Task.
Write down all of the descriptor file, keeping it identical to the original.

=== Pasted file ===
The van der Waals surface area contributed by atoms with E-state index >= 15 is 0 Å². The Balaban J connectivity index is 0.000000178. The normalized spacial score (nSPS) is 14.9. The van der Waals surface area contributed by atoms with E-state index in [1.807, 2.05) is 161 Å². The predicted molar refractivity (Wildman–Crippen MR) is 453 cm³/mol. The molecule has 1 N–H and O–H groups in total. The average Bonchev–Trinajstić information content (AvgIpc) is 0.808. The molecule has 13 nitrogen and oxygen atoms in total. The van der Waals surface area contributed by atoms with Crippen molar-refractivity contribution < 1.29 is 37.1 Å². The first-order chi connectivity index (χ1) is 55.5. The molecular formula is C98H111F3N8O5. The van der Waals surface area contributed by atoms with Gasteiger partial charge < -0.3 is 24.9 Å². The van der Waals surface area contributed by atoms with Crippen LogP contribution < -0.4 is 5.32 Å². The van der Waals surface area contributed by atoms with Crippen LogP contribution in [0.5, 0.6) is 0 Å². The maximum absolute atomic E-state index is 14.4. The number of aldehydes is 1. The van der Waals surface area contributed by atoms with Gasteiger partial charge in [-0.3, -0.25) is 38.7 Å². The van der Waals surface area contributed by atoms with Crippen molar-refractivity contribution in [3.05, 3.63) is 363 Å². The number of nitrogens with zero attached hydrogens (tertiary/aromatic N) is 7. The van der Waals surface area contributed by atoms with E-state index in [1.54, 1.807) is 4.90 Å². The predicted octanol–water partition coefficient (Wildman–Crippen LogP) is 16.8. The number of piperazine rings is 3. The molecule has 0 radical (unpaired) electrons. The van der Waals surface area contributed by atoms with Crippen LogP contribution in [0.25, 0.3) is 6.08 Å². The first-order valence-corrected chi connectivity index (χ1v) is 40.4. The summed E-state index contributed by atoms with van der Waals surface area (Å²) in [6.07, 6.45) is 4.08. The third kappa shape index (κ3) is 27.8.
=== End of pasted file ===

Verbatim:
The van der Waals surface area contributed by atoms with E-state index >= 15 is 0 Å². The Balaban J connectivity index is 0.000000178. The normalized spacial score (nSPS) is 14.9. The van der Waals surface area contributed by atoms with E-state index in [1.807, 2.05) is 161 Å². The predicted molar refractivity (Wildman–Crippen MR) is 453 cm³/mol. The molecule has 1 N–H and O–H groups in total. The average Bonchev–Trinajstić information content (AvgIpc) is 0.808. The molecule has 13 nitrogen and oxygen atoms in total. The van der Waals surface area contributed by atoms with Crippen molar-refractivity contribution < 1.29 is 37.1 Å². The first-order chi connectivity index (χ1) is 55.5. The molecular formula is C98H111F3N8O5. The van der Waals surface area contributed by atoms with Gasteiger partial charge < -0.3 is 24.9 Å². The van der Waals surface area contributed by atoms with Crippen LogP contribution < -0.4 is 5.32 Å². The van der Waals surface area contributed by atoms with Crippen LogP contribution in [0.5, 0.6) is 0 Å². The maximum absolute atomic E-state index is 14.4. The number of aldehydes is 1. The van der Waals surface area contributed by atoms with Gasteiger partial charge in [-0.3, -0.25) is 38.7 Å². The van der Waals surface area contributed by atoms with Crippen molar-refractivity contribution in [3.05, 3.63) is 363 Å². The number of nitrogens with zero attached hydrogens (tertiary/aromatic N) is 7. The van der Waals surface area contributed by atoms with E-state index in [1.54, 1.807) is 4.90 Å². The predicted octanol–water partition coefficient (Wildman–Crippen LogP) is 16.8. The number of piperazine rings is 3. The molecule has 0 radical (unpaired) electrons. The van der Waals surface area contributed by atoms with Crippen LogP contribution in [0.25, 0.3) is 6.08 Å². The first-order valence-corrected chi connectivity index (χ1v) is 40.4. The summed E-state index contributed by atoms with van der Waals surface area (Å²) in [6.07, 6.45) is 4.08. The third kappa shape index (κ3) is 27.8.